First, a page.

5 Ways to get the Most out of EAA Airventure

With the ever famous Airventure 2016 Airshow in Oshkosh, Wisconsin rapidly approaching, here are some expertly compiled tips to help you plan your trip to EAA! Whether you’ve been a thousand times or this is your first time visiting EAA, we hope this will help you prepare and get excited for this year’s Airventure. Also, be sure to stop by the Pilot Training System booth this year and sign up for your free e-learning account!

Look Through the Master Schedule of Events

Like the Vatican Museums, Airventure has more sites to see than there is time to see them; prioritizing what you want to see will help you decide which days you want to attend EAA as well as make the most of the time you have at the convention.

Flying In? Review EAA’s Resources to be Prepared 

Flying in to Airventure is no doubt a monumental experience for any pilot. However, flying into Oshkosh will require some planning and preparation, as it becomes the busiest control tower in the world during the airshow! How wild is that? If you’re planning on flying in for the first time, consider bringing another pilot with you. Two sets of eyes is always better than one in an airplane.

Make sure to review EAA’s fly-in resources on their website; these resources will help you ensure that you have all of the appropriate procedures on hand in the plane. You will be expected to understand the arrival procedures and follow instructions quickly and precisely as there will be a lot of traffic. You can also watch videos of other pilots flying into Oshkosh to help wrap your head around what it will be like to rock your own wings at KOSH for Airventure this year.

Use EAA’s Trip Planner

EAA has a comprehensive trip planning tool on their website; look up admissions prices, camping and lodging options for your stay, coordinate a ride-share, or access maps for driving up to Oshkosh. The trip planner also provides information on dining options, shuttle services, and maps of the convention grounds. Printing out maps of the grounds can help you plan your schedule and avoid walking in circles.

Check your Membership Status 

If you’re a member of EAA, make sure your membership has not lapsed and if you’re interested in becoming a member you should consider joining before you go to get discounts on admission for daily and weekly fees. Also consider that joining EAA is likely to be offered to you at many junctures during Airventure and one of the easiest ways to avoid this bombardment is to already be a member. Check out the benefits of membership on EAA’s website.

Socialize!

Every booth and display will have something amazing to offer, whether you’re looking for aircraft parts, hoping to see some vintage planes, or learn more about flight training (hint, hint). However, the most valuable part of Airventure is no doubt the countless other pilots and aviation professionals and enthusiasts that you’ll meet and have the opportunity to network with. Make sure you take the chance to talk with people and share experiences and stories; also consider bringing some business cards for an easy way to swap contact information.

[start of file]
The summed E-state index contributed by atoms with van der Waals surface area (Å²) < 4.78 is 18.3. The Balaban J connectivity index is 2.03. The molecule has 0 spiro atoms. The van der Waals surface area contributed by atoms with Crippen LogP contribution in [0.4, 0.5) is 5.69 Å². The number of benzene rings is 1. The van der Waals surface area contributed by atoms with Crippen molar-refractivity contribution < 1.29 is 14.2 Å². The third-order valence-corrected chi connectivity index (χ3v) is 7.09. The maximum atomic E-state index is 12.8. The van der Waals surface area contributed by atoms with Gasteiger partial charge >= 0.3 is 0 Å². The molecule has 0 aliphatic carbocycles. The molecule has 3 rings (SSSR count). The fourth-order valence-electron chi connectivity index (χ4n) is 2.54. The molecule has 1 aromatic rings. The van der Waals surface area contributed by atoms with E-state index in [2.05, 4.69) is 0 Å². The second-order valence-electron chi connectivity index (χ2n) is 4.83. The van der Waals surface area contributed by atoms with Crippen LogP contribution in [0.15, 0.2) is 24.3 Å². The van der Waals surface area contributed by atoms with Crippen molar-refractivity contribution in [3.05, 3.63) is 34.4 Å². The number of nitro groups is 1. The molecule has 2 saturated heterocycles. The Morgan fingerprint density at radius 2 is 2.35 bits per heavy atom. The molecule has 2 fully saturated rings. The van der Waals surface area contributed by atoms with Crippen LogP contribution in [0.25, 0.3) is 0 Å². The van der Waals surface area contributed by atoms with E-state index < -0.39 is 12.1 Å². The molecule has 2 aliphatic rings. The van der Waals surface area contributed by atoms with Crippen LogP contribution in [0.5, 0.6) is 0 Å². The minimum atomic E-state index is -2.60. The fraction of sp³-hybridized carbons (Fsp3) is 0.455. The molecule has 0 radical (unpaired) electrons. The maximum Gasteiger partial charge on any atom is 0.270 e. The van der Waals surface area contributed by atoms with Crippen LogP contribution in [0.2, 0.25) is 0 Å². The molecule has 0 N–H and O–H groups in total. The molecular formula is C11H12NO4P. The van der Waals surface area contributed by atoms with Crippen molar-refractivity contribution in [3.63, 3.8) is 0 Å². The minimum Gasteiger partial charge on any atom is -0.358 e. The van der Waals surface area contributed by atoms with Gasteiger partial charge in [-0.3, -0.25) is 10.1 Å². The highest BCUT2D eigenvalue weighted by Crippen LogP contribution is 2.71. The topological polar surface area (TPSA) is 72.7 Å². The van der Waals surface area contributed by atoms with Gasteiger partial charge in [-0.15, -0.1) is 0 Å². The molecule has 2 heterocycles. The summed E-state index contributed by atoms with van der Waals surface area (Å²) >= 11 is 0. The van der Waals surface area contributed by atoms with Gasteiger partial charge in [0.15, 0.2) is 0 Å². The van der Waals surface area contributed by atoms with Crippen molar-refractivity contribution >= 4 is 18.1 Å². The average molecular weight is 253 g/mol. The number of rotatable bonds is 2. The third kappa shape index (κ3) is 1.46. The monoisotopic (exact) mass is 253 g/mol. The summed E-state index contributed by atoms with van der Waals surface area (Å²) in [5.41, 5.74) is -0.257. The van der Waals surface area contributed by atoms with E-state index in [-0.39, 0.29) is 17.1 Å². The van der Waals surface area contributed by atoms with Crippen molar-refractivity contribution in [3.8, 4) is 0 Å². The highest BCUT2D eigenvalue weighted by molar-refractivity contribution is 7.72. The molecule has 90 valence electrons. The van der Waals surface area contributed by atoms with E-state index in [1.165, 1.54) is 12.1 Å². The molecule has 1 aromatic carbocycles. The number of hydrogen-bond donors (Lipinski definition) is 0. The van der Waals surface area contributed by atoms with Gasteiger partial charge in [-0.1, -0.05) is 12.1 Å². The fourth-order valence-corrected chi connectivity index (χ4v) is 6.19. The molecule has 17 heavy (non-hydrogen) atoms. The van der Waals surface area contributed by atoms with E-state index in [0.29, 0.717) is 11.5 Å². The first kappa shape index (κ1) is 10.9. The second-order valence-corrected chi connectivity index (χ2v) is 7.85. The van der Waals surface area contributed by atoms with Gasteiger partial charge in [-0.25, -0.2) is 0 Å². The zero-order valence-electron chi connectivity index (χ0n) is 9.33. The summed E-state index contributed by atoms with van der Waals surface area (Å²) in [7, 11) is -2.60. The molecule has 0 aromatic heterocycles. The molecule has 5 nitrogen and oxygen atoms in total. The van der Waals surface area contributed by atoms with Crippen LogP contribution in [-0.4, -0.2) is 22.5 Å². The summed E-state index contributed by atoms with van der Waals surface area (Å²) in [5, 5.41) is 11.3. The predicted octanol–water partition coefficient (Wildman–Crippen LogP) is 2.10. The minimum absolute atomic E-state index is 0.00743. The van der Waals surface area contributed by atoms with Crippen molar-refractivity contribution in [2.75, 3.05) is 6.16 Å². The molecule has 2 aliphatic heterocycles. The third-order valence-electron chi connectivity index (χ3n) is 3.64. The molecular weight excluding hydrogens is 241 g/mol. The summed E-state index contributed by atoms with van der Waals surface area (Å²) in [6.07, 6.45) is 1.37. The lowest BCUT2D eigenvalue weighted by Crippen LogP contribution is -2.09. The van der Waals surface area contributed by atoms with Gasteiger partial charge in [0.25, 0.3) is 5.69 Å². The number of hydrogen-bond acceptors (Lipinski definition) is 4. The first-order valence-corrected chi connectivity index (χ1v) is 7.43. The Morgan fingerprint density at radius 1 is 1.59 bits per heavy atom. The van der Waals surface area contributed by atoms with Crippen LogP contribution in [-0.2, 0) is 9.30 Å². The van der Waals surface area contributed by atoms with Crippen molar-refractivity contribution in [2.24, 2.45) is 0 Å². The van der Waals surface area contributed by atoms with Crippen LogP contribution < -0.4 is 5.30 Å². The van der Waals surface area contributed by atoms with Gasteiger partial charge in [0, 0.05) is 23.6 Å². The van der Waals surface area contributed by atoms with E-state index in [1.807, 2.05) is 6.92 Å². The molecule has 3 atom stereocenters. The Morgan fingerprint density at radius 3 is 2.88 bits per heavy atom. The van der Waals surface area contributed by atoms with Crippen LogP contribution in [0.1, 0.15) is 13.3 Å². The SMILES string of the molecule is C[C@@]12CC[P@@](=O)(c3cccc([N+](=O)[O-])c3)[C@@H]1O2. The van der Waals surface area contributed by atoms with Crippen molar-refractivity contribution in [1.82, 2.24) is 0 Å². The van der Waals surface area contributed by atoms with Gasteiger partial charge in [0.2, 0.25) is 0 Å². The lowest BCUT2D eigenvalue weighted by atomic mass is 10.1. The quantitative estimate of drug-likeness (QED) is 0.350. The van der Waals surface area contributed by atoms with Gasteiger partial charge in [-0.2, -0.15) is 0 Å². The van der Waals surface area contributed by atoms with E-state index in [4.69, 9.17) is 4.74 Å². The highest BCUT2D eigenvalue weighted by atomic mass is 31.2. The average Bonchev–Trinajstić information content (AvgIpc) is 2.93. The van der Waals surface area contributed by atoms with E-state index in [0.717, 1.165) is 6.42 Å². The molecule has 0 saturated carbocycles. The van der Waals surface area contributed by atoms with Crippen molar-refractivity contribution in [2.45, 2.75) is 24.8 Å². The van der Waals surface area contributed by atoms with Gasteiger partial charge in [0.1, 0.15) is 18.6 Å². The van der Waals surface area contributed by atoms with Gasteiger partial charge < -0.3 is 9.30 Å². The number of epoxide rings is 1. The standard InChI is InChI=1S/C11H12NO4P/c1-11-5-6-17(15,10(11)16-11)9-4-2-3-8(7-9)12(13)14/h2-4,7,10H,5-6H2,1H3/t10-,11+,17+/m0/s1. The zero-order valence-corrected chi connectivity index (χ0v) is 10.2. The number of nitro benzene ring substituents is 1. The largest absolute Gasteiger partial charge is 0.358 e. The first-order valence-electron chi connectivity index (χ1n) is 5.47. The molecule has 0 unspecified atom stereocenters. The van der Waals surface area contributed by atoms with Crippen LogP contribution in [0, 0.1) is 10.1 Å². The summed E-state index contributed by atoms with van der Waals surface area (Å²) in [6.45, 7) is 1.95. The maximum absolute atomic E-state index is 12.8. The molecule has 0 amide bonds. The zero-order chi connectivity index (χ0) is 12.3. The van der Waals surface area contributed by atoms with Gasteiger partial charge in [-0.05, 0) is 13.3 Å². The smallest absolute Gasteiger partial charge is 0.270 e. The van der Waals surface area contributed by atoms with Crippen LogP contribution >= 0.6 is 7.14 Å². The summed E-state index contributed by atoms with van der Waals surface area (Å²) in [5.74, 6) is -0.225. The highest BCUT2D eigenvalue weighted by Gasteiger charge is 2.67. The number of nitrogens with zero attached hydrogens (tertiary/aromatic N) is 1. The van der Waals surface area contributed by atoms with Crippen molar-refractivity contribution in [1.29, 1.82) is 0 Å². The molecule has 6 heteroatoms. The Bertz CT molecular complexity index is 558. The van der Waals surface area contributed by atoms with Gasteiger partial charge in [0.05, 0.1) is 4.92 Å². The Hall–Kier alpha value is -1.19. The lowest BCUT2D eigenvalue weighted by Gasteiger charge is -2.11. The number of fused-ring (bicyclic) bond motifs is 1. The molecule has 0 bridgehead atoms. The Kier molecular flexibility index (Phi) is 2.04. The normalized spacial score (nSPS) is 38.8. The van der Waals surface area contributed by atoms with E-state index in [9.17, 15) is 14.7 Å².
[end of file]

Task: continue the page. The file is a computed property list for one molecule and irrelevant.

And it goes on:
5 Things Aspiring Pilots Should Know

Know your Goals

Think carefully about your motivations for beginning flight training. Perhaps your dream is to become an airline pilot or fly fighter jets in the military. Understanding what is driving you to sit in the pilot’s seat is an important step in determining the best way to achieve your dream. The journey to a pilot’s license is a commitment; you have to be willing to put in the time in the airplane and on the ground. Solidifying your goals early on will help you choose the most efficient way to earn your wings.

Don’t be Afraid of Air Traffic Control 

Talking with ATC can be an intimidating experience for new pilots; proficient radio communication requires you to understand and articulate information as succinctly as possible. However, don’t fear the controllers, they’re there to help you! Never let the fear of annoying a controller stop you from confirming a clearance to land or asking for help in an emergency. That said, be considerate to your controller and sneak in a “thank you” every now and again in those radio calls.

Get Ready to Become Obsessed with Weather 

Understanding weather is a key step to becoming a good pilot. Knowing how to interpret weather data as well as understanding weather trends and the deeper underlying causes of different weather phenomena is as important as learning your stick and rudder flying skills.

Being the PIC is a Huge Responsibility 

Sure, the glory of telling all of your fiends and family that you can fly an airplane is pretty great. However, when your check pilot is shaking your hand after your checkride, you should also feel the tremendous weight of responsibility. A pilot’s license holds within it the trust that you’ll make good decisions and fly safely. Don’t let external pressures compromise your integrity as a pilot.

Being a pilot can’t always be flying to pancake breakfasts; sometimes you will have the task of telling a friend that you can’t make a flight due to weather. Just remember that the safety of you, your airplane, your passengers, and other aircraft are in your hands every time you sit in the pilot’s seat. Take the famous “with great power comes great responsibility” advice to heart. Not only is it true, but it also basically means that you’re a superhero.

A Good Pilot is Always Learning 

No matter what stage of flight training you’re in, there is always more to learn!